“We do have some customers using third-party solutions,” acknowledges Beatty, “but to maintain Alt-N’s goal of making MDaemon simple for the customer to manage and maintain, adding the feature within the product [user interface] just made sense. Surprisingly, the easiest way to prevent an account from being hijacked is through strong password policy enforcement. However, the IT Admins can’t always easily ensure users are following the policy and practices vary across business size and markets.”
Since its original introduction, MDaemon is looked upon as a lower cost alternative to Microsoft Exchange and Small Business Server (SBS). “The main point I stress with SMBs and the channel that serves them is to ensure that the solution match the true needs of the customer,” says Beatty. “MDaemon has been successful since 1996 because we have focused on the principles of affordability, quality, and flexibility. We have always been focused on the needs of the SMB market. Many channel partners have added MDaemon to their Exchange portfolio to satisfy customers when cost is a key driver.”
The user community largely drives MDaemon’s feature set. Another highly requested feature that reflects today’s bring your own device (BYOD) trend is a single interface to manage the growing BYOD environments typical of SMB/SMEs. Smartphones and tablets that run Android, iOS, Windows and BlackBerry can be managed from a single user interface within MDaemon’s console or via its remote administration screen (WebAdmin).
“There are many mobile device management solutions on the market that perform many functions from inventory control to policy enforcement across the various device platforms,” observes Beatty. “What Alt-N has heard from its customers is true to every feature we have put in our email server over the past 15 years: ‘please make it simple for us to manage and maintain’.”
Beatty goes on to say that the latest MDaemon includes ActiveSync support, “so now all devices (smartphone and tablet) can be managed from a console within MDaemon or its remote management web interface. But unlike many MDM solutions that provide an extensive set of features geared toward the enterprise, we have focused on what our customer said was the most important for SMBs: remote wipe, password policies, device locking.”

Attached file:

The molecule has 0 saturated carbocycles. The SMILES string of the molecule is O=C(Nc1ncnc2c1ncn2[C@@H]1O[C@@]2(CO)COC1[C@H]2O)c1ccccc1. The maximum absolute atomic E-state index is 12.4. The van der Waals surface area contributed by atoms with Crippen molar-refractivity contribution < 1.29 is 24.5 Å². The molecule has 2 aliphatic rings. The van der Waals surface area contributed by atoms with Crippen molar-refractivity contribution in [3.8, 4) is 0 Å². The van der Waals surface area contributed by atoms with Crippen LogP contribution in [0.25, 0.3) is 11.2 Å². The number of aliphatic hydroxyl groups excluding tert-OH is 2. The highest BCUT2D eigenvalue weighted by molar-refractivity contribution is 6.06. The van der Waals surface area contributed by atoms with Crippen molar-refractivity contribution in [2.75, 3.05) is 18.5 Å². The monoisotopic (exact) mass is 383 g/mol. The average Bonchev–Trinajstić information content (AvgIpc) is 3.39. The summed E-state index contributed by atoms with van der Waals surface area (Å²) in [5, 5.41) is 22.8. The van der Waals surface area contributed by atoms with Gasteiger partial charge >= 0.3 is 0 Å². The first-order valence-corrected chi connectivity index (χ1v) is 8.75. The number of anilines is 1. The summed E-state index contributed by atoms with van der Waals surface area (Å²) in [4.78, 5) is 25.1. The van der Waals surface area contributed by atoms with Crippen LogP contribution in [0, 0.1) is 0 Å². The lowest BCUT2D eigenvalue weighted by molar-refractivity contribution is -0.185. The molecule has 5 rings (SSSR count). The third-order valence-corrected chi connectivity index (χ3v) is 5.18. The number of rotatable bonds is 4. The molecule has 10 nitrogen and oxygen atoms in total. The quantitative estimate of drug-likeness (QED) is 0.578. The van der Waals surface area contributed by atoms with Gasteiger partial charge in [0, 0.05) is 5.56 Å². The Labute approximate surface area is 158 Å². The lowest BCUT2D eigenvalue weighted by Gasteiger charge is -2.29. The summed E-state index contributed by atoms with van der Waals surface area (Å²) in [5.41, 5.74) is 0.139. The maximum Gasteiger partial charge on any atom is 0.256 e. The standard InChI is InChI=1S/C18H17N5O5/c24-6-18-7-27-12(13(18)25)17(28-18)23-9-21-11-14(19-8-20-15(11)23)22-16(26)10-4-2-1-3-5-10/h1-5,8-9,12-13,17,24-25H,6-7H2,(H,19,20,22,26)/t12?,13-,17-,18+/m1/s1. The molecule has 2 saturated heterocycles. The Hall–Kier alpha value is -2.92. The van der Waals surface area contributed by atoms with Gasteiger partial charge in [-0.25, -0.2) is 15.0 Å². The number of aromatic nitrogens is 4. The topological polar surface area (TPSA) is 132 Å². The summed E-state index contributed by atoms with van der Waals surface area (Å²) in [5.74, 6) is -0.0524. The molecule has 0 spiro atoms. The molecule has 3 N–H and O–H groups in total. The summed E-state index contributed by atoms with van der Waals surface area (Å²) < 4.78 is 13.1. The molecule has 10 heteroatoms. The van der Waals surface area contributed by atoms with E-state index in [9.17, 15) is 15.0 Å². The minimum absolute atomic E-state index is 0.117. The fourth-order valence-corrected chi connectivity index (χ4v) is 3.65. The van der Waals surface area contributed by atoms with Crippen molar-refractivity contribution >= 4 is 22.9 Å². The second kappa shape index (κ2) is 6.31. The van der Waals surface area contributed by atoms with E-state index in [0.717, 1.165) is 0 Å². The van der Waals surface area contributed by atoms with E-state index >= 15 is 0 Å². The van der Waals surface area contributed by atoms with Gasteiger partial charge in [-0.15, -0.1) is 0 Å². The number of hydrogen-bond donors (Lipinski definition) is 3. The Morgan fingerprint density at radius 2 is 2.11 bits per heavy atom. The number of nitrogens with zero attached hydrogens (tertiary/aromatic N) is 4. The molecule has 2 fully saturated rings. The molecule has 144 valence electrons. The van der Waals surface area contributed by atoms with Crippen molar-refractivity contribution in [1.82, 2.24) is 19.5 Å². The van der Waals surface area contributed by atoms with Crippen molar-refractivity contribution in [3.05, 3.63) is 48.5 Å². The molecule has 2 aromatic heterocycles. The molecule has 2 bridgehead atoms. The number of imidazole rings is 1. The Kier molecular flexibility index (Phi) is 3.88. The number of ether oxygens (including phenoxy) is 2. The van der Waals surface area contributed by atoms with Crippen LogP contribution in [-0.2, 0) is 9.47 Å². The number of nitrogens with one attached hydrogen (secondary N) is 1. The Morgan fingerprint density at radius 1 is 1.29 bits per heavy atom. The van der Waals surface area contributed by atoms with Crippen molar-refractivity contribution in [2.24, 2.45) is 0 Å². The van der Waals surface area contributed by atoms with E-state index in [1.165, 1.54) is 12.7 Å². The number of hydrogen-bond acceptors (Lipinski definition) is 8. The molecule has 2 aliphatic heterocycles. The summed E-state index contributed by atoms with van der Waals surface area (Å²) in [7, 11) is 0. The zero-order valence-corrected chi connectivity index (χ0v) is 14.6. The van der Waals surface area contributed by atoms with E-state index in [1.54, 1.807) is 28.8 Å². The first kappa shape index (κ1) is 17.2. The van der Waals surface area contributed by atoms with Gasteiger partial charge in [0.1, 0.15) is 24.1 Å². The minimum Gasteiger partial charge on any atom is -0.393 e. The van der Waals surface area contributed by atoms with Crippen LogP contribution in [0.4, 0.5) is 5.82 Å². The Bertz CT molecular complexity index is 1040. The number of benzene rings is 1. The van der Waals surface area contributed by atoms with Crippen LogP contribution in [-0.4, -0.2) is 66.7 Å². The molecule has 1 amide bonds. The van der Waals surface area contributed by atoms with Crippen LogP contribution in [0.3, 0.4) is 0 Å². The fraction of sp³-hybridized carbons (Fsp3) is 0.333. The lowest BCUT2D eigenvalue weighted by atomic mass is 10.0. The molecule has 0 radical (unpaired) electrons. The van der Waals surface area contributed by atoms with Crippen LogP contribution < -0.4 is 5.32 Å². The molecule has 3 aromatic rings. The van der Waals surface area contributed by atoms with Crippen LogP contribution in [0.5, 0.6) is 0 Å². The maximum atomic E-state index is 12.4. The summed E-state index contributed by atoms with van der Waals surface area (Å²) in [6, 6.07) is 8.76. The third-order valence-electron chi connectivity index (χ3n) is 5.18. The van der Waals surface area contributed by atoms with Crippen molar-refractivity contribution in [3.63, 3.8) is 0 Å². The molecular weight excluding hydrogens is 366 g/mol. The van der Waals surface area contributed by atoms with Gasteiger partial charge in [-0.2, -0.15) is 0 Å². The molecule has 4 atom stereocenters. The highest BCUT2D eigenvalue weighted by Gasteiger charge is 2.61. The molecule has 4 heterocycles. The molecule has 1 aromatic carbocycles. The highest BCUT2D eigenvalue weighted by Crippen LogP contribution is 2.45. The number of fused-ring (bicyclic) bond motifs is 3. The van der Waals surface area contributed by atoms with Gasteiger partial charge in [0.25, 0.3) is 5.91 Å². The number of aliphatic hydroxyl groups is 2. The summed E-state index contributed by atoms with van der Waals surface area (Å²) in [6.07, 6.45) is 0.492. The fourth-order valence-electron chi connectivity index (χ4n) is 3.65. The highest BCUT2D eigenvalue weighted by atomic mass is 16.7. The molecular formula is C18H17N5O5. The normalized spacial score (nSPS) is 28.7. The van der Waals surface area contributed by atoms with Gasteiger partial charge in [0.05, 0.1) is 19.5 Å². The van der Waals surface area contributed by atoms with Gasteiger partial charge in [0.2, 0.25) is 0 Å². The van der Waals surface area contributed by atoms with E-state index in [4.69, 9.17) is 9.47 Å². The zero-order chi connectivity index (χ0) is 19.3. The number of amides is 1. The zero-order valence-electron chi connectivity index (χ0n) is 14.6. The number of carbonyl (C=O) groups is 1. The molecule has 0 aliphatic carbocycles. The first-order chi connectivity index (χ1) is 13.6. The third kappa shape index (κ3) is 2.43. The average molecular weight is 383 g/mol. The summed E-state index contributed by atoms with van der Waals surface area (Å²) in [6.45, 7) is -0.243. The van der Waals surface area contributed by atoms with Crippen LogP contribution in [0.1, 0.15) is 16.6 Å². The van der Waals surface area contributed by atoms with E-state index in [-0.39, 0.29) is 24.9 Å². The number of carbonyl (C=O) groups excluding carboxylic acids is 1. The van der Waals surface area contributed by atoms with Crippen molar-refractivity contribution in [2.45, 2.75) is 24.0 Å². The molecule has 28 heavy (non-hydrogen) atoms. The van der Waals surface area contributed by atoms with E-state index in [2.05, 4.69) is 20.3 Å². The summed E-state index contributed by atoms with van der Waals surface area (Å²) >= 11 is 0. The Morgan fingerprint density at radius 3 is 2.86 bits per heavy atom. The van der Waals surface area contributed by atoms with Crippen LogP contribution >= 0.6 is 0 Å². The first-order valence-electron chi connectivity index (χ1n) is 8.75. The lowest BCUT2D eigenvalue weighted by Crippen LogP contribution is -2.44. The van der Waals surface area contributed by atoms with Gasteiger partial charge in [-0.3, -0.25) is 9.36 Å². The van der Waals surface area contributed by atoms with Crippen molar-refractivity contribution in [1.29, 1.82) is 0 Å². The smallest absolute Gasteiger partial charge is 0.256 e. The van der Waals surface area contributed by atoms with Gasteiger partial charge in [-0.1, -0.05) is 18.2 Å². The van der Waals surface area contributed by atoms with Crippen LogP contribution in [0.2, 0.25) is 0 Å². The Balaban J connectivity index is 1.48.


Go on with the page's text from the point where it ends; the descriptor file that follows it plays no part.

Other enhancements in this month’s release of MDaemon 13 include:
- Document sharing from MDaemon’s web mail that provides a central repository for documents to be accessed and shared by designated users.
- A public folder ticketing system that allows users to quickly communicate with the sales or technical support team of the host to request help with any issues that may arise.
- Improved performance in low bandwidth environments via IMAP COMPRESS.
- The ability for Administrators to view traffic and mailbox performance to gain a graphical view of basic email patterns, top users and other key stats.
- A drag and drop email attachment feature that allows users to select multiple files and attach them to a web mail message.
Of the new release, Beatty concludes, “Our goal is for prospective customers to add MDaemon to their list of potential messaging servers. We’re confident that when compared to their current solution, they will quickly discover it meets their needs in terms of features and total cost of ownership.”